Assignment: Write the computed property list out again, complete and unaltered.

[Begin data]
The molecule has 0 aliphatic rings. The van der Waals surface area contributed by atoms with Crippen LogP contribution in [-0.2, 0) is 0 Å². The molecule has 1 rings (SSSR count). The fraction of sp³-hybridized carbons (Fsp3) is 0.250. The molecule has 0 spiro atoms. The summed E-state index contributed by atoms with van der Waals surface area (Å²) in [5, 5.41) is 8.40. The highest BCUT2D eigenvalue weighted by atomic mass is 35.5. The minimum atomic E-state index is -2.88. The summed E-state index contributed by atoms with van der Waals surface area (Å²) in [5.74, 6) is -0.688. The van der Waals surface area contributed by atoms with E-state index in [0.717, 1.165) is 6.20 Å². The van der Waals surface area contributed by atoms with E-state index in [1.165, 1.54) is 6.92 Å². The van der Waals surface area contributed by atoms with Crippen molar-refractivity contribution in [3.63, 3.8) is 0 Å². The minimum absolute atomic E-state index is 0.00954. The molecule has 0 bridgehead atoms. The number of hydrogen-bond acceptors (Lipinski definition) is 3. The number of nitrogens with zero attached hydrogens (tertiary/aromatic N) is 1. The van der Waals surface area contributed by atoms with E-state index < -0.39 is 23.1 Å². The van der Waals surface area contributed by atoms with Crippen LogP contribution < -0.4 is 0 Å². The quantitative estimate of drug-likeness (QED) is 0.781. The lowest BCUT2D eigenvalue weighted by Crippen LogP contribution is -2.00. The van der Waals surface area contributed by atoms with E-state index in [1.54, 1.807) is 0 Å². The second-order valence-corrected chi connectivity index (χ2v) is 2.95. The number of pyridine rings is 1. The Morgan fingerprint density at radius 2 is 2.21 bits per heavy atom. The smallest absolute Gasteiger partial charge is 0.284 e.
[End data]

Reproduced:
The molecule has 0 aliphatic rings. The van der Waals surface area contributed by atoms with Crippen LogP contribution in [-0.2, 0) is 0 Å². The molecule has 1 rings (SSSR count). The fraction of sp³-hybridized carbons (Fsp3) is 0.250. The molecule has 0 spiro atoms. The summed E-state index contributed by atoms with van der Waals surface area (Å²) in [5, 5.41) is 8.40. The highest BCUT2D eigenvalue weighted by atomic mass is 35.5. The minimum atomic E-state index is -2.88. The summed E-state index contributed by atoms with van der Waals surface area (Å²) in [5.74, 6) is -0.688. The van der Waals surface area contributed by atoms with E-state index in [0.717, 1.165) is 6.20 Å². The van der Waals surface area contributed by atoms with E-state index in [1.165, 1.54) is 6.92 Å². The van der Waals surface area contributed by atoms with Crippen molar-refractivity contribution in [3.63, 3.8) is 0 Å². The minimum absolute atomic E-state index is 0.00954. The molecule has 0 bridgehead atoms. The number of hydrogen-bond acceptors (Lipinski definition) is 3. The number of nitrogens with zero attached hydrogens (tertiary/aromatic N) is 1. The van der Waals surface area contributed by atoms with E-state index < -0.39 is 23.1 Å². The van der Waals surface area contributed by atoms with Crippen LogP contribution < -0.4 is 0 Å². The quantitative estimate of drug-likeness (QED) is 0.781. The lowest BCUT2D eigenvalue weighted by Crippen LogP contribution is -2.00. The van der Waals surface area contributed by atoms with E-state index in [1.54, 1.807) is 0 Å². The second-order valence-corrected chi connectivity index (χ2v) is 2.95. The number of pyridine rings is 1. The Morgan fingerprint density at radius 2 is 2.21 bits per heavy atom. The smallest absolute Gasteiger partial charge is 0.284 e.